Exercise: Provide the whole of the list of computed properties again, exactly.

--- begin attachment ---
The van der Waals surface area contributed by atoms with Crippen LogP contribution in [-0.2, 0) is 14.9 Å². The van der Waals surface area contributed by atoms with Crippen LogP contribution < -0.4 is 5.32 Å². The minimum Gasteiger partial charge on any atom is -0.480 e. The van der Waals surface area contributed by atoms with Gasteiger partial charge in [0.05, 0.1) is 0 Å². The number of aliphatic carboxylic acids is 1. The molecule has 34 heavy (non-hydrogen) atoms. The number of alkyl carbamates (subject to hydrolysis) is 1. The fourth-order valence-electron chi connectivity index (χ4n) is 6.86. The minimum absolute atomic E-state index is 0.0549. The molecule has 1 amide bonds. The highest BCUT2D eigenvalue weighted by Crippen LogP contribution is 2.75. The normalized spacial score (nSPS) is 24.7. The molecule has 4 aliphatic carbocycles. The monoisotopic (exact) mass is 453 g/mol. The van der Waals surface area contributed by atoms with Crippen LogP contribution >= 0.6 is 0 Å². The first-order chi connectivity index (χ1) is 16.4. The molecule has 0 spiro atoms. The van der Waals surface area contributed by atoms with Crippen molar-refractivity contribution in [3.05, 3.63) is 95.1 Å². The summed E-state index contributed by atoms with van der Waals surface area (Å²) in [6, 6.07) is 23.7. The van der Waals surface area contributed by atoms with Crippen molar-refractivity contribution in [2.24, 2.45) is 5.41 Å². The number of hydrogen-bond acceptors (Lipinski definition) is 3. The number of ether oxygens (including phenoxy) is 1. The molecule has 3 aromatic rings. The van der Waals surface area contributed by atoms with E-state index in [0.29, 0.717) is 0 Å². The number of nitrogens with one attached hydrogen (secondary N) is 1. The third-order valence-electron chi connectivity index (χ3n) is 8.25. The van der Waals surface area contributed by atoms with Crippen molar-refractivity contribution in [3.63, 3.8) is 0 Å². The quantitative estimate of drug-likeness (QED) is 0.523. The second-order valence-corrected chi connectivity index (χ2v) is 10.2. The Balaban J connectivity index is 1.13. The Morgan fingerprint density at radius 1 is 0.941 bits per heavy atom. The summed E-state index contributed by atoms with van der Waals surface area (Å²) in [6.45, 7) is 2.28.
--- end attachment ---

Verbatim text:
The van der Waals surface area contributed by atoms with Crippen LogP contribution in [-0.2, 0) is 14.9 Å². The van der Waals surface area contributed by atoms with Crippen LogP contribution < -0.4 is 5.32 Å². The minimum Gasteiger partial charge on any atom is -0.480 e. The van der Waals surface area contributed by atoms with Gasteiger partial charge in [0.05, 0.1) is 0 Å². The number of aliphatic carboxylic acids is 1. The molecule has 34 heavy (non-hydrogen) atoms. The number of alkyl carbamates (subject to hydrolysis) is 1. The fourth-order valence-electron chi connectivity index (χ4n) is 6.86. The minimum absolute atomic E-state index is 0.0549. The molecule has 1 amide bonds. The highest BCUT2D eigenvalue weighted by Crippen LogP contribution is 2.75. The normalized spacial score (nSPS) is 24.7. The molecule has 4 aliphatic carbocycles. The monoisotopic (exact) mass is 453 g/mol. The van der Waals surface area contributed by atoms with Crippen LogP contribution >= 0.6 is 0 Å². The first-order chi connectivity index (χ1) is 16.4. The molecule has 0 spiro atoms. The van der Waals surface area contributed by atoms with Crippen molar-refractivity contribution in [3.05, 3.63) is 95.1 Å². The summed E-state index contributed by atoms with van der Waals surface area (Å²) in [6, 6.07) is 23.7. The van der Waals surface area contributed by atoms with Crippen molar-refractivity contribution in [2.24, 2.45) is 5.41 Å². The number of hydrogen-bond acceptors (Lipinski definition) is 3. The number of ether oxygens (including phenoxy) is 1. The molecule has 3 aromatic rings. The van der Waals surface area contributed by atoms with E-state index in [0.29, 0.717) is 0 Å². The number of nitrogens with one attached hydrogen (secondary N) is 1. The third-order valence-electron chi connectivity index (χ3n) is 8.25. The van der Waals surface area contributed by atoms with Crippen molar-refractivity contribution in [3.63, 3.8) is 0 Å². The quantitative estimate of drug-likeness (QED) is 0.523. The second-order valence-corrected chi connectivity index (χ2v) is 10.2. The Balaban J connectivity index is 1.13. The Morgan fingerprint density at radius 1 is 0.941 bits per heavy atom. The summed E-state index contributed by atoms with van der Waals surface area (Å²) in [6.45, 7) is 2.28.